Almost 17 million babies under the age of 1 are living in places where polluting of the environment is “at least six times higher” than international limits, according to the US Children’s Fund (UNICEF).
Its report, “Risk in the surroundings: How polluting of the environment make a difference brain development in young children,” states that sucking in particulate air pollution may both undermine cognitive advancement and damage brain tissue.
In a statement Wednesday, UNICEF said that satellite imagery demonstrated South Asia was home to the largest proportion of babies – 12.2 million – living in the worst-affected areas.
The international limits associated with polluting of the environment are set by the World Health Corporation (WHO).
UNICEF’s paper added that ultrafine pollution particles posed “an especially high risk” because they could even more easily enter the bloodstream and then travel through the body to the brain.
“Not merely do pollutants harm babies’ developing lungs, they are able to permanently damage their growing brains, and thus, their futures,” Anthony Lake, UNICEF’s executive director, said.
“Protecting children from polluting of the environment not only benefits kids,” Lake added. “It … also benefits their societies – noticed in reduced healthcare costs, increased efficiency and a safer, cleaner environment for everybody.”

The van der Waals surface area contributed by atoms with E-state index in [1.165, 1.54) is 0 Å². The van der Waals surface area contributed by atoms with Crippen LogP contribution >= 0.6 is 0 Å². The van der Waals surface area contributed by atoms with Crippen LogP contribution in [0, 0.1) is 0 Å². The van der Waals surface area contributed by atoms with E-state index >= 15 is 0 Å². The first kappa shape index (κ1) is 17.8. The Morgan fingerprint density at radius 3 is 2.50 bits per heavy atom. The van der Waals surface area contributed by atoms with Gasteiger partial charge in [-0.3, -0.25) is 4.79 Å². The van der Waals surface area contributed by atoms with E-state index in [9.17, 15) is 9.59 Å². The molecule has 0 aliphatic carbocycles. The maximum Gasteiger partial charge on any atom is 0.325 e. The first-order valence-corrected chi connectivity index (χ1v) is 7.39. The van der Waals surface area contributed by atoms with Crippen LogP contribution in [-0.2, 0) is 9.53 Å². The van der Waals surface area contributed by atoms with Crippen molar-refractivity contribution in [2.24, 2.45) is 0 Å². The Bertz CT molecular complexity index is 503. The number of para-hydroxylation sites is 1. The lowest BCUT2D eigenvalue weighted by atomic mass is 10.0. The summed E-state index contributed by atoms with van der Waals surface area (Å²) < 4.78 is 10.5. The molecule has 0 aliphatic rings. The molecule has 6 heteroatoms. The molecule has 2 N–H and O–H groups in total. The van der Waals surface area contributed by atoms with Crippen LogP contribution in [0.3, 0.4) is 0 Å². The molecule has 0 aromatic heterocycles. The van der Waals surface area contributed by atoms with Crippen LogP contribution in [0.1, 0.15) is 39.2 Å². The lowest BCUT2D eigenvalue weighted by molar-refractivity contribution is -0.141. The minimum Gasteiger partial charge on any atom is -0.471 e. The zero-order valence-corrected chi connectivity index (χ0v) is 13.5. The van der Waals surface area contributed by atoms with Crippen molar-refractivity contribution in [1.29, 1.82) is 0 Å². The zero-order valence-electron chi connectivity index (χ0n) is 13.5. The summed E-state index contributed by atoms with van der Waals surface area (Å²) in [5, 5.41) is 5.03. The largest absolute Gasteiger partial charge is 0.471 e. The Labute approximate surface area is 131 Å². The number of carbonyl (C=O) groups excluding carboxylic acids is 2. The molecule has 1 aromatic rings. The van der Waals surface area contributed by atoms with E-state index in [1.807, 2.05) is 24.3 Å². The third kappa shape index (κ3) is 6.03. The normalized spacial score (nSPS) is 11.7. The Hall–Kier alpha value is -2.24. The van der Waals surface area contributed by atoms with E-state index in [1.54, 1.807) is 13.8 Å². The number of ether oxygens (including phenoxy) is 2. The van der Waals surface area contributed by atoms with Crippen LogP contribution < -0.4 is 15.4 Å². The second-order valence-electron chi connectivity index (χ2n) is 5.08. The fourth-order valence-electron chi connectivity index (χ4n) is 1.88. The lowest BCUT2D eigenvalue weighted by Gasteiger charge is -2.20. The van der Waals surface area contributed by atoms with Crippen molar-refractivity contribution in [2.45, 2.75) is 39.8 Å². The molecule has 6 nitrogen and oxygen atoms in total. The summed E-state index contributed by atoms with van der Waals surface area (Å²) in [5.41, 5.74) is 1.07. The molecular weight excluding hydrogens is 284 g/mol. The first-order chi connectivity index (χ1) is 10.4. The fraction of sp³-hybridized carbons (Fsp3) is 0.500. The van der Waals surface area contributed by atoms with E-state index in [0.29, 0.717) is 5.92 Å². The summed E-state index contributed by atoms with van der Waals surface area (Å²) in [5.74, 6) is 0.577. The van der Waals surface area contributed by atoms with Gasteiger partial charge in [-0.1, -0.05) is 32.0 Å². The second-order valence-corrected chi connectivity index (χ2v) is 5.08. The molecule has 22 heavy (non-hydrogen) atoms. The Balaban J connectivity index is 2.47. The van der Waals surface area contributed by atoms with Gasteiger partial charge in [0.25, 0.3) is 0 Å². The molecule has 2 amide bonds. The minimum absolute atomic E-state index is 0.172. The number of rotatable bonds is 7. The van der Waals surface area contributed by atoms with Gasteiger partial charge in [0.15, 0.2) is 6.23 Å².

The report sets out a range of techniques the impact of polluting of the environment on babies’ brains could possibly be lowered.
These include investing in renewable sources of energy to chop air pollution, increasing how much green spaces found in urban areas, and improving both understanding and monitoring of polluting of the environment.
The World Health Corporation describes polluting of the environment as a “major environmental risk to health.” It says that in 2012, outdoor polluting of the environment in towns and rural areas was triggered around 3 million premature deaths globally.